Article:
Waiting for the New Beginning

Watching the Nats game on TV last night was an eerie experience.  We’d had downpours off and on all day (totaling about 4.5”), and the air was that warmish, damp August mugginess that makes one yearn for autumn.  Tanner Roark, he of the W 8, L 12 record and 4.05 ERA, was starting a game that meant little in the great scheme of things for the 62-63 Nats.  Attendance was light on a weekday night that was a late summer “school night” for many kids in the region; random cheers and calls echoed through the sparsely populated grandstands and concourses.  You could hear occasional bats rattle in the dugouts, and a word or two of the many exchanged among ballplayers draping their arms over the railing as they watched the game.  There was a dank gloom, a sense of unfocused malaise, of things coming to an end.

Earlier in the afternoon word had come of two waiver-deal trades.  Daniel Murphy, two-time Nats All-Star second baseman, a student of hitting with a Nats batting average of well over .300, if only a passable fielder, had gone to the Cubs for cash considerations, a mediocre prospect, and the proverbial “player to be named later.”  And Matt Adams, a hulking first baseman/outfielder with huge tattooed biceps, owning 18 homers on the season, went back to St. Louis, where he had begun his career with the Redbirds.  This happened two days after a backbreaking 12-1 thrashing of the Nats by the hapless Miami Marlins, and a day after the dean of D.C. sportswriters, Tom Boswell, had proclaimed the Nats’ season to be deceased.  Apparently the Nationals’ management finally agreed, and was cutting salary obligations to realign the finances to allow off-season acquisitions for 2019.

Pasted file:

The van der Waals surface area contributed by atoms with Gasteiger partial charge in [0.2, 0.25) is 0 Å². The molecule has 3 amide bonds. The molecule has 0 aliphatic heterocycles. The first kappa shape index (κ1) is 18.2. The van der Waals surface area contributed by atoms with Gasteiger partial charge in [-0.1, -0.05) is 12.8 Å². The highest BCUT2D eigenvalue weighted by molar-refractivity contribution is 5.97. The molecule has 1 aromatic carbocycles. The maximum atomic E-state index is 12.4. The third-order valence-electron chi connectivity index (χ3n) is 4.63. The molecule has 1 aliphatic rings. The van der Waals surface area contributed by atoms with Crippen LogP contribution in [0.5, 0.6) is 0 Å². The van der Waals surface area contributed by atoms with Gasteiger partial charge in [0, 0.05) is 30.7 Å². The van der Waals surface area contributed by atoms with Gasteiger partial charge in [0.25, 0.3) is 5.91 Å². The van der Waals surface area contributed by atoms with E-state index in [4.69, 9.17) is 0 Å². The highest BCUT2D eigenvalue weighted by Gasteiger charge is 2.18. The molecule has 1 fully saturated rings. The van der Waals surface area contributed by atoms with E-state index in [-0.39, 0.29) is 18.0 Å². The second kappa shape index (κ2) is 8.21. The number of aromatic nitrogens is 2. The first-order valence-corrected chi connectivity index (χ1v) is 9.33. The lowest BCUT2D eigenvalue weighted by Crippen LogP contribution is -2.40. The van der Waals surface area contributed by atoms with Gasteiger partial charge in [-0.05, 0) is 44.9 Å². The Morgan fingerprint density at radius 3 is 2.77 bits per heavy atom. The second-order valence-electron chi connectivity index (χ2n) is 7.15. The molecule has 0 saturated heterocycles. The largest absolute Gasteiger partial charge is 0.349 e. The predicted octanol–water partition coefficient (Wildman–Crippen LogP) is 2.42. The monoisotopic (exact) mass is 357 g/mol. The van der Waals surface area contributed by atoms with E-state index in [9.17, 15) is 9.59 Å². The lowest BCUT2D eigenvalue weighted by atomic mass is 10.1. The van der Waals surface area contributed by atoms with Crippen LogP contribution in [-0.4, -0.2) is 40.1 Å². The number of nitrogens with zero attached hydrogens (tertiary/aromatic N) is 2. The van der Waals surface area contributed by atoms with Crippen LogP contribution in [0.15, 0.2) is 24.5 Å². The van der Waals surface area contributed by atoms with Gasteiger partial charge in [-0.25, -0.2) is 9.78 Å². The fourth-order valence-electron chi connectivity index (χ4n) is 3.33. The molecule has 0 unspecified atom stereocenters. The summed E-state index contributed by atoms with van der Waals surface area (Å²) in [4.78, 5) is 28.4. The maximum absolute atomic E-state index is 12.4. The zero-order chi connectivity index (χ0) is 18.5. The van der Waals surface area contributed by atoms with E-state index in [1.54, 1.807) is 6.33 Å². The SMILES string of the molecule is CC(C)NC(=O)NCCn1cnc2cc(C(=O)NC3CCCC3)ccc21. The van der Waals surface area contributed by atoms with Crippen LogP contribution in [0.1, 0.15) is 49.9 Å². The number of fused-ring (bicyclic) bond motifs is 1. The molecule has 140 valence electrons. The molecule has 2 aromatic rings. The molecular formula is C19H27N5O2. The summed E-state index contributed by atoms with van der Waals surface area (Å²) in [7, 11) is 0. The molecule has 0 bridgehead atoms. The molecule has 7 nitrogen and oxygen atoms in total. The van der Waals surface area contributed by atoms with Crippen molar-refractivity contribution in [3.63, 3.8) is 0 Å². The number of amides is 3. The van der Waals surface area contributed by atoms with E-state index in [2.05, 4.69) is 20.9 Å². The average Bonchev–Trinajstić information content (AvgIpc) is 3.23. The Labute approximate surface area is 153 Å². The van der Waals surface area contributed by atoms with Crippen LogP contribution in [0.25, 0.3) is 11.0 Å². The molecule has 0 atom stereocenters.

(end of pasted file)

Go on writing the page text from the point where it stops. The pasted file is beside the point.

After Roark completed the third inning, it began to rain.  An assistant showed the umpiring Crew Chief an iPhone image of the incoming precipitation pattern, the ground crew threw the tarp on the field in less than two minutes, and the participants and loyalists among the fans waited it out for nearly two hours.  The stadium looked deserted on TV.  The dank gloom intensified.  Some players apparently watched the division-leading Braves game in the clubhouse, as they throttled the Buckos behind the shutout ball pitched by ex-Orioles starter Kevin Gausman.  A team going nowhere watching a team going somewhere.

Stevenson celebrates homer

Andrew Stevenson celebrates his first big-league home rum

The rain stopped; play resumed with Roark’s start wasted and Matt Grace on the hill for the Nats.  Before you knew it, the Phillies, chasing the Braves and trailing by a single game, were up 4-1.  A “here we go again” sense pervaded the emptying stadium.   But in the bottom of the 6th, stuff started to happen.  Twenty-year-old rookie Juan Soto singled.  Light-hitting catcher Matt Wieters singled him home.  Callup Andrew Stevenson, who drove from Syracuse and arrived at the stadium after the game started, hit a pinch-hit homer sharply to left for a career first.  Second-base backup Wilmer Difo whacked one into the upper deck in right field.  By the end of the inning, a 1-4 Nats deficit was a 6-4 lead.  They later tacked on four more runs, one being a home run by gimpy veteran Ryan Zimmerman, only his 12th of the season.

What was left of the crowd went home happy, having witnessed a rare Nationals comeback win.  The Phillies went back to their hotel two games behind the Braves, beaten in a game they needed to win by a team with nothing to lose.  This is the way baseball fans of the many non-contending teams in each league enjoy the last part of the season.  They take each day as it comes, and savor the baseball played that day for what it means right then and there, not for what it implies for the “playoff picture.”  It’s the national pastime, after all.  Soon it will give way to the frozen tundra of football, the slick ice on the hockey rink, the drafty basketball gym.  And we will all look forward to the day pitchers and catchers report in February.

©Arnold J. Bradford, 2018

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